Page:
Transnet saves with mega­train

Business Day - - FRONT PAGE - Al­lan Sec­combe Re­sources Writer sec­combea@busi­nesslive.co.za

Transnet Freight Rail saved more than R1bn by suc­cess­fully test­ing the world’s long­est train. The in­ten­tion is to serve grow­ing de­mand from SAs ’ man­ganese min­ers for ac­cess to ex­port mar­kets for the key steel in­gre­di­ent, adding 1-mil­lion tons of ex­tra ca­pac­ity to its net­work.

Transnet Freight Rail (TFR) saved more than R1bn by suc­cess­fully test­ing the world’s long­est train.

The in­ten­tion is to serve grow­ing de­mand from SA’s man­ganese min­ers for ac­cess to ex­port mar­kets for the key steel in­gre­di­ent, adding 1-mil­lion tons of ex­tra ca­pac­ity to its net­work.

SA has the world’s largest man­ganese de­posits and is a lead­ing player in sup­ply­ing the min­eral to steel mills, but min­ing firms have long com­plained about lim­ited rail ca­pac­ity cre­at­ing bot­tle­necks for ex­ports.

Transnet had looked at ex­pand­ing ca­pac­ity on the line be­tween Ho­tazel and Port El­iz­a­beth and in­tro­duc­ing new rolling stock in an ex­pen­sive pro­gramme. The use of the Sishento-Sal­danha line with a mega­train meant a 90% sav­ing worth more than R1bn.

The Septem­ber test with 375 wag­ons in a 4km-long train proved the con­cept that TFR could haul man­ganese in this configuration, top­ping the long­est pro­duc­tion train in the world, the 342-wagon iron-ore trains run­ning on the same 861km Sishen-to-Sal­danha line.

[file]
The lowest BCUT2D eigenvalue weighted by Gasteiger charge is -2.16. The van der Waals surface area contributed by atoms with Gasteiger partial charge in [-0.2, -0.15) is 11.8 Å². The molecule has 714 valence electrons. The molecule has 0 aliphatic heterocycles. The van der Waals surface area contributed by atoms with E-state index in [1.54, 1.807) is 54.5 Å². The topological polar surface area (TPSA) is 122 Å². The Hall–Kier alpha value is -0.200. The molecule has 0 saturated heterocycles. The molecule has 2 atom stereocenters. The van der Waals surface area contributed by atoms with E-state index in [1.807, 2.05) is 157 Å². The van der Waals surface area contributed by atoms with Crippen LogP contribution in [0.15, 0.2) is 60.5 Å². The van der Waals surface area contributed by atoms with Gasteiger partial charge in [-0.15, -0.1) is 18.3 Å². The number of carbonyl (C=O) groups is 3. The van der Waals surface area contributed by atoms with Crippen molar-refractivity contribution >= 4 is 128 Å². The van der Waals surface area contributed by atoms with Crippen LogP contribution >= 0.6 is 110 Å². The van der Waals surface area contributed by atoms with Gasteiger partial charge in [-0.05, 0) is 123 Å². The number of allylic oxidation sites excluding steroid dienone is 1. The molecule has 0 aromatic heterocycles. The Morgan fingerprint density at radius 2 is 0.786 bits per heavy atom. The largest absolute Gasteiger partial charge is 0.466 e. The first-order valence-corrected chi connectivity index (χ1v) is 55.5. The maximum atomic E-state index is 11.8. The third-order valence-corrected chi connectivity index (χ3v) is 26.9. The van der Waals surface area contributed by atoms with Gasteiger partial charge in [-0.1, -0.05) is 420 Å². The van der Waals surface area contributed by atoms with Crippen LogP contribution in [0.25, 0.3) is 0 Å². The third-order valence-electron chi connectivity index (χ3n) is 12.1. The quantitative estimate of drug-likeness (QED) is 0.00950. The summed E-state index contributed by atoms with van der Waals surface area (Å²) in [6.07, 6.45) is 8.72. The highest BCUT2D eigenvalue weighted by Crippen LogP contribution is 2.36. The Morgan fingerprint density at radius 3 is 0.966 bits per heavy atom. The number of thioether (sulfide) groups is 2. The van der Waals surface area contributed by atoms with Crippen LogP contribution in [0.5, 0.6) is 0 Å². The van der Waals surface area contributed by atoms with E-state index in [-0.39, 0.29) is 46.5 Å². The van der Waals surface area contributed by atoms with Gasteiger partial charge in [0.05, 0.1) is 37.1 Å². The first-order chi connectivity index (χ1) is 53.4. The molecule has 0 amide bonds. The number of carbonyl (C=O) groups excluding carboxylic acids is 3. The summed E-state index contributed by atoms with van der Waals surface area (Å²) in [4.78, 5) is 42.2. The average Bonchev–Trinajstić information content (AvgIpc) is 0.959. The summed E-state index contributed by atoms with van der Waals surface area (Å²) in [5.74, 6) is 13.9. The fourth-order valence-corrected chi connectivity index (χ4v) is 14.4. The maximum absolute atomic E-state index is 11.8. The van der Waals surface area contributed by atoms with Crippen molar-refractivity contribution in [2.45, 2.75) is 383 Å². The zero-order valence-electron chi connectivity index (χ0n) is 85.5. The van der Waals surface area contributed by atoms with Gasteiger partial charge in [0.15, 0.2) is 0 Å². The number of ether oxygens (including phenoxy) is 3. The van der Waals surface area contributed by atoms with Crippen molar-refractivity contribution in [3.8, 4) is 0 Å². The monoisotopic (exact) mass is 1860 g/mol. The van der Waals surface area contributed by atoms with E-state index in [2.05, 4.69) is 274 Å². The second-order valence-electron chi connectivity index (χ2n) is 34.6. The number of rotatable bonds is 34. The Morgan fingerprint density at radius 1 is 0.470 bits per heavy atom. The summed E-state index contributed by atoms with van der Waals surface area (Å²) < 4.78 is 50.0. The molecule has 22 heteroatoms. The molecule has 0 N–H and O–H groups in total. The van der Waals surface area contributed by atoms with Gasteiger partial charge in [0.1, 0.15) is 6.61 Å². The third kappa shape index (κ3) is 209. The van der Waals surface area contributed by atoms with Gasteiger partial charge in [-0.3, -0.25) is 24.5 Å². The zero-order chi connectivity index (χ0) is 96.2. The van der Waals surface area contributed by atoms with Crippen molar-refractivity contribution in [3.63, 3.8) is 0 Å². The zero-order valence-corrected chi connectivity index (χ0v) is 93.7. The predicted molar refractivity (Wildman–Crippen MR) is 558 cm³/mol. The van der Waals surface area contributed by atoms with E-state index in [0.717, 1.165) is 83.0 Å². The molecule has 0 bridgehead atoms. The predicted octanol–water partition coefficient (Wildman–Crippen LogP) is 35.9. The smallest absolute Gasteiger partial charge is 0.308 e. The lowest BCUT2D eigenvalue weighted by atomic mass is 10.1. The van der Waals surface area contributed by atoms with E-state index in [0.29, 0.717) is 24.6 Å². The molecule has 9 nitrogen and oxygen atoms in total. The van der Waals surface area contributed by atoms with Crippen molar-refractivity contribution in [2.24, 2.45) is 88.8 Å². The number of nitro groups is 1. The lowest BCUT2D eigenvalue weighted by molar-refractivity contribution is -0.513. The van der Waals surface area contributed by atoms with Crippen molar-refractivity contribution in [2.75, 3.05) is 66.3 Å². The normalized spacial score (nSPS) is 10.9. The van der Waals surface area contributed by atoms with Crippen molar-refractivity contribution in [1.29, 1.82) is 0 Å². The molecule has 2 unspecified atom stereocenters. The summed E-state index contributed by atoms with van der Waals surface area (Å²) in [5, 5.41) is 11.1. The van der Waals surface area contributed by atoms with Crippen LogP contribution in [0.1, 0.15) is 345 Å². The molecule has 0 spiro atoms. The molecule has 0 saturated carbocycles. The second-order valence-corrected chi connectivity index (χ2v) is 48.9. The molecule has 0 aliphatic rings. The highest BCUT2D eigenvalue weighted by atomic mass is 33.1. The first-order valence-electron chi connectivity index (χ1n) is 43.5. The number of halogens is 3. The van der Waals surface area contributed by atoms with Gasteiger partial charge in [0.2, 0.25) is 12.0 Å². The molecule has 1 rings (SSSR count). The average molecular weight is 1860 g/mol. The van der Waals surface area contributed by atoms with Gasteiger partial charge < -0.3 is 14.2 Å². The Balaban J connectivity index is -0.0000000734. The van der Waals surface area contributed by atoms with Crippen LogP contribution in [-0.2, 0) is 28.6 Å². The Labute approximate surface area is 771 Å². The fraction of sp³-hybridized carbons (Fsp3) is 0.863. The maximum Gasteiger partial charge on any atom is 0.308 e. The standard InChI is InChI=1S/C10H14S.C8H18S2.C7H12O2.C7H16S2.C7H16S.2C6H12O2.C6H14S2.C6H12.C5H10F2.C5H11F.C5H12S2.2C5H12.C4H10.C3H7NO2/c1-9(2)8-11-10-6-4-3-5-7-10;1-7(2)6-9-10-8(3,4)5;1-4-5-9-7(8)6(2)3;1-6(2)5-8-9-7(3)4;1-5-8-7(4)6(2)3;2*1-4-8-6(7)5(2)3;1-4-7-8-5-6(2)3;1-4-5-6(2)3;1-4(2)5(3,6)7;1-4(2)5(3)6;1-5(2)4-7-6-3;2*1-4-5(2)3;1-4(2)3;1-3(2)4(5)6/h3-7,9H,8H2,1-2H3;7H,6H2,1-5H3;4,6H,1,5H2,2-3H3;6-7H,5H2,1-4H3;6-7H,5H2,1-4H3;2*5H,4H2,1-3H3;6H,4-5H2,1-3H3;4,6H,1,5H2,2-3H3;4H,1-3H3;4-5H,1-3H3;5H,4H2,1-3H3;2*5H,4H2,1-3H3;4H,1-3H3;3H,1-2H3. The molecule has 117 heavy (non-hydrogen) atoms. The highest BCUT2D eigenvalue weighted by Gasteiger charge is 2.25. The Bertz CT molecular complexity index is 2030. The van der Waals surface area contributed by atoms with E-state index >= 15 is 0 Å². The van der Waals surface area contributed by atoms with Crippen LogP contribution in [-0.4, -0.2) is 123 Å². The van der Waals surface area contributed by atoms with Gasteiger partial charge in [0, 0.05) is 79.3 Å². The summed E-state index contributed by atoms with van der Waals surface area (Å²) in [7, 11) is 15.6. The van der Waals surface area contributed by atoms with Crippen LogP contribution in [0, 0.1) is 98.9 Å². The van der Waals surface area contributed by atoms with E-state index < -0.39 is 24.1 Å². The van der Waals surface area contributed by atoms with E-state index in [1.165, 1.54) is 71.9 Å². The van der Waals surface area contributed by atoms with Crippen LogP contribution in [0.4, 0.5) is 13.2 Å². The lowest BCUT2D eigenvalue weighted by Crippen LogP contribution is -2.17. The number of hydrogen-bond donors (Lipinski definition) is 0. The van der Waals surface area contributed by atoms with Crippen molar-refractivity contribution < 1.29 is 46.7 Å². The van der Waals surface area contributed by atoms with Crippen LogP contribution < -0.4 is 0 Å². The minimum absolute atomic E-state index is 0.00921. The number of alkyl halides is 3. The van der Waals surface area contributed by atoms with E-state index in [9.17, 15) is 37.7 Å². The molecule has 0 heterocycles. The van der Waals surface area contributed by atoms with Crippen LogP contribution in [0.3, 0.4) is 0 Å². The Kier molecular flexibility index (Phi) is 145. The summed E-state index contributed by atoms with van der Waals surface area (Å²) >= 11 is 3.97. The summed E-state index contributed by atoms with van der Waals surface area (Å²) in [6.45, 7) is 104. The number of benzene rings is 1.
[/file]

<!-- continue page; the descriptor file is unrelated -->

A train with this many wag­ons would haul 22,500 tons of man­ganese ore and give TFR an ex­tra 1-mil­lion tons a year of ca­pac­ity, run­ning 44 loads to Sal­danha, which is pri­mar­ily an iron-ore ex­port fa­cil­ity.

“The project will max­imise the man­ganese vol­umes railed be­tween the mines in Ho­tazel via Sishen to Sal­danha,” said TFR COO Lloyd To­bias.

The next step is bring­ing the train into op­er­a­tion and se­cur­ing man­ganese ore to fill it now that the test work has proved suc­cess­ful, said Rus­sell Baatjies, TFR’s GM of the iron ore and man­ganese busi­ness unit. The train is “meant to meet the needs of man­ganese cus­tomers within the Ho­tazel area and the emerg­ing min­ers. This phase will in­clude fur­ther cus­tomer en­gage­ments and of­fi­cial launch of the train,” he said.

Transnet is us­ing in­no­va­tive ways to step up its share of man­ganese mov­ing out of the North­ern Cape to off­shore mar­kets and wants to cap­ture the full 14-mil­lion tons trans­ported to the coast ev­ery year, Gert de Beer, the paras­tatal’s chief busi­ness de­vel­op­ment of­fi­cer, told Busi­ness Day in July.

Transnet has upped its man­ganese ca­pac­ity to 12.8-mil­lion tons a year from 5-mil­lion tons a year in 2012 and is us­ing al­most all of SA’s ports served by its rail net­work, but the fo­cus is on the Port El­iz­a­beth and Sal­danha har­bours, which are both at the end of heavy-haul lines, he said.

Transnet has signed longterm agree­ments with four man­ganese com­pa­nies. They are Ass­mang — the com­pany jointly owned by African Rain­bow Min­er­als and As­sore — South32, Tshipi — owned by Aus­tralia’s Jupiter Mines — and PMG Min­ing.

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